The original text: "Le dandysme, en effet, apparaît comme un système de signes: le dandy se révèle, se montre comme un dandy" (Le Mythe Du Dandy by Carassus p.20).
My translation: Dandyism is indeed a system of signs. The dandy reveals and shows himself as a dandy.

looks ok to me...  #854198
by matthieu- (FR/US), 2016-09-16, 14:11  Spam?  
you could also translate the first part as :

As a matter of fact, dandyism appears as a system of signs. ...

Hope that helps,
English to French translation help » answer
by beginagain, 2016-09-04, 18:51  Spam?  68.47.216...
What is the correct english translation of "Africa has nineteen French-speaking countries."
what would be your try ?   #853523
by matthieu- (FR/US), 2016-09-07, 14:54  Spam?  
no 'work' on your side, no help from ours.
There are many correct ways to translate this short sentence.

If you do not try, you do not learn, and we do not help (most of the time)  - please, read the forum's guidelines...

Always ready to help!
French-speaking countries  #853749
by Catesse (AU), 2016-09-10, 03:15  Spam?  
"Asking "is there anything you cannot do?" in French » answer
by SeiberChris91, 2016-08-31, 17:21  Spam?  207.250.21...
Context: I have a very talented friend who has many skills and I recently learned she is also fluent in French. I want to say to her, in a gently teasing manner: "Is there anything you cannot do?" Using my beginner-level French and a dictionary, I came up with "Y a-t-il tu tout ne peux pas faire?" Does this make sense or does it sound strange to a native speaker? If it's incorrect, what would be a better way to say it?
No it doesn't make sense hahaha  #853042
by Quebec9, 2016-09-01, 01:37  Spam?  184.161.30....
I would rather say "Y a-t-il quelque chose que tu ne sais pas faire?"
Yes for Quebec9 's answer ! and.....  #853146
by matthieu- (FR/US), 2016-09-02, 21:45  Spam?  
One might also humouredly ask/say :

Y a-t-il quelque chose que tu ne puisses faire ?  ( the closest from your English text and the grammar (tense) is correct in this one ).

Il n'y a donc rien que tu ne puisses faire ?! ( better, more natural way to 'gently tease' a French person )

Tu as vraiment de nombreuses cordes à ton arc !  ( This one is not exactly a translation, but this would be the one that will make her smile the most - a real French compliment! )

Hope that helps !
En voilà un voici ! En voici un voilà ! » answer
by Gerty (UN), 2016-08-28, 10:27  Spam?  

I'm translating a french absurd drama and there is a sentence as written above (En voilà un voici ! En voici un voilà !). Although I know it is supposed to be an illogical statement, I still don't know how to translate it :)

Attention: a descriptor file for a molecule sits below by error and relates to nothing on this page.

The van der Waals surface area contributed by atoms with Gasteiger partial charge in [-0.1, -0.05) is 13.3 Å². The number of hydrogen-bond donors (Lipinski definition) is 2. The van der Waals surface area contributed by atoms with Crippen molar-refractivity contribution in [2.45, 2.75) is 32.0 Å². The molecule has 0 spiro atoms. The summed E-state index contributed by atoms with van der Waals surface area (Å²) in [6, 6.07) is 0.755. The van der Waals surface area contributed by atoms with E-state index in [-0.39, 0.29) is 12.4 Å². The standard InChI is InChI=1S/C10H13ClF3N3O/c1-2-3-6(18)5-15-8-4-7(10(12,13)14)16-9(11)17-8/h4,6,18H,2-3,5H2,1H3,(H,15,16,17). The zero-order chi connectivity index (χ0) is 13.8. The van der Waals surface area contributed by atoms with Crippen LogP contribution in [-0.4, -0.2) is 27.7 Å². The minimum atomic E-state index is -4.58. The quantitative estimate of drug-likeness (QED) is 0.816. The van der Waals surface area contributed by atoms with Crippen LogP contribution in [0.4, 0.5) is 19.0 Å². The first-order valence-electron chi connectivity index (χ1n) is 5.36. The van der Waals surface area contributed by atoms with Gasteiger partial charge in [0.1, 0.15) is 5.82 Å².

Thank you for your help,
I saw a post on the wordreference forum....and it helped somehow....  #852800
by matthieu- (FR/US), 2016-08-28, 16:32  Spam?  
as it gave (me) more context than just those two snippets of monologue...but it did not help with any translation...
Since you need something, here is a try...a bit absurd, but that's what you need, right ?!

Over here comes one there ! There comes (another) one over here ! ....

with references/addresses to a 'pervert/nutcase/cheeky' person as 'one' ... ( vilain individu / voyou ) that precede and follow this particularly 'pronoun heavy' statement - in the entirety of the monologue...

Hope that helps...
by Gerty (UN), 2016-08-28, 16:43  Spam?  
Thank you, Matthieu. It helps a lot.

Have a nice day,
Translating help » answer
by Evespirit (UN), 2016-08-27, 09:35  Spam?  
Hey, last night I tried to end the conversation with a girl with "bonne nuit mon amie". She replied with "Je me demande quand nous allons faire une pause de Notre complex, (Détruire), ou moi le vôtre." Google translate isn't of any help whatsoever. Can you help me please? Thanks ^_^
I do not understand why there is (détruire)....   #852801
by matthieu- (FR/US), 2016-08-28, 16:41  Spam?  
I am asking myself when we'll be able to put 'our complex' on hold, (Destroy), or me, yours.

Having more of the context might help understand and pinpoint what the 'complex' and the pronoun 'vôtre' refer to....but then, it might also be quite inappropriate !?

Hope that helps!
Can someone plz check my translation? » answer
by louza, 2016-08-26, 18:14  Spam?  128.138.65....
The text is from Le Mythe Du Dandy by Emilien Carassus
“Le dandy ne peut déployer ses talents que sur une scène convenable; l’étoile de Brummell brille à Londres mais diminue à Douvres pour s'éteindre à Calais" (21).

My translation: "The dandy does not show or display his talents on a suitable stage; the star Brummell shined in London but his stardom decreased in Dover and disappeared in Calais"
Verbs  #852749
by Catesse (AU), 2016-08-27, 14:12  Spam?  
The dandy cannot display his talents except on a suitable stage; the star of Brummell shines in London but fades at Dover and is extinguished at Calais.
(Perfect tense of "shine" is "shone", not "shined.)
Grave Tombstone » answer